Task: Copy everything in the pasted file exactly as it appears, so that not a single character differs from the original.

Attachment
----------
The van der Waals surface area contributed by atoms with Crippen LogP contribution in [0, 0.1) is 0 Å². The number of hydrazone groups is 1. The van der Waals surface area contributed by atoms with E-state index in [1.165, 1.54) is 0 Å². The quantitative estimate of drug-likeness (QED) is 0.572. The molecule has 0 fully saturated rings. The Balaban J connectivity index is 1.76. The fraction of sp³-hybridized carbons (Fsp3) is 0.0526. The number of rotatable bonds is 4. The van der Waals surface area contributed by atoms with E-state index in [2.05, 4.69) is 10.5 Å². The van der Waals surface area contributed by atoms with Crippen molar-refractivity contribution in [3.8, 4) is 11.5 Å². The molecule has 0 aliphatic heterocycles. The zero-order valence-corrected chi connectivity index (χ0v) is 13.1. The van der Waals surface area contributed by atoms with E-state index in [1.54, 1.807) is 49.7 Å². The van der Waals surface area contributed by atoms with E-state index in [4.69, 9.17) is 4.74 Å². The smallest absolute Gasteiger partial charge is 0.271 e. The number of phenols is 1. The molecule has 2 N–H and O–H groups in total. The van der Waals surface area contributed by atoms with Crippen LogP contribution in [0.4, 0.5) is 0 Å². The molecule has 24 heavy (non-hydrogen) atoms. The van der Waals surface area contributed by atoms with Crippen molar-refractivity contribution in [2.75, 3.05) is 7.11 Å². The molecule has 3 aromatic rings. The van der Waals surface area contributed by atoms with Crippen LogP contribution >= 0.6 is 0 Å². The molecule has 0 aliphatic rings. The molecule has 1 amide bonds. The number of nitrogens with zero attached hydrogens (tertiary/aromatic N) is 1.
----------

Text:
The van der Waals surface area contributed by atoms with Crippen LogP contribution in [0, 0.1) is 0 Å². The number of hydrazone groups is 1. The van der Waals surface area contributed by atoms with E-state index in [1.165, 1.54) is 0 Å². The quantitative estimate of drug-likeness (QED) is 0.572. The molecule has 0 fully saturated rings. The Balaban J connectivity index is 1.76. The fraction of sp³-hybridized carbons (Fsp3) is 0.0526. The number of rotatable bonds is 4. The van der Waals surface area contributed by atoms with E-state index in [2.05, 4.69) is 10.5 Å². The van der Waals surface area contributed by atoms with Crippen molar-refractivity contribution in [3.8, 4) is 11.5 Å². The molecule has 0 aliphatic heterocycles. The zero-order valence-corrected chi connectivity index (χ0v) is 13.1. The van der Waals surface area contributed by atoms with E-state index in [1.54, 1.807) is 49.7 Å². The van der Waals surface area contributed by atoms with E-state index in [4.69, 9.17) is 4.74 Å². The smallest absolute Gasteiger partial charge is 0.271 e. The number of phenols is 1. The molecule has 2 N–H and O–H groups in total. The van der Waals surface area contributed by atoms with Crippen LogP contribution in [0.4, 0.5) is 0 Å². The molecule has 24 heavy (non-hydrogen) atoms. The van der Waals surface area contributed by atoms with Crippen molar-refractivity contribution in [2.75, 3.05) is 7.11 Å². The molecule has 3 aromatic rings. The van der Waals surface area contributed by atoms with Crippen LogP contribution >= 0.6 is 0 Å². The molecule has 0 aliphatic rings. The molecule has 1 amide bonds. The number of nitrogens with zero attached hydrogens (tertiary/aromatic N) is 1.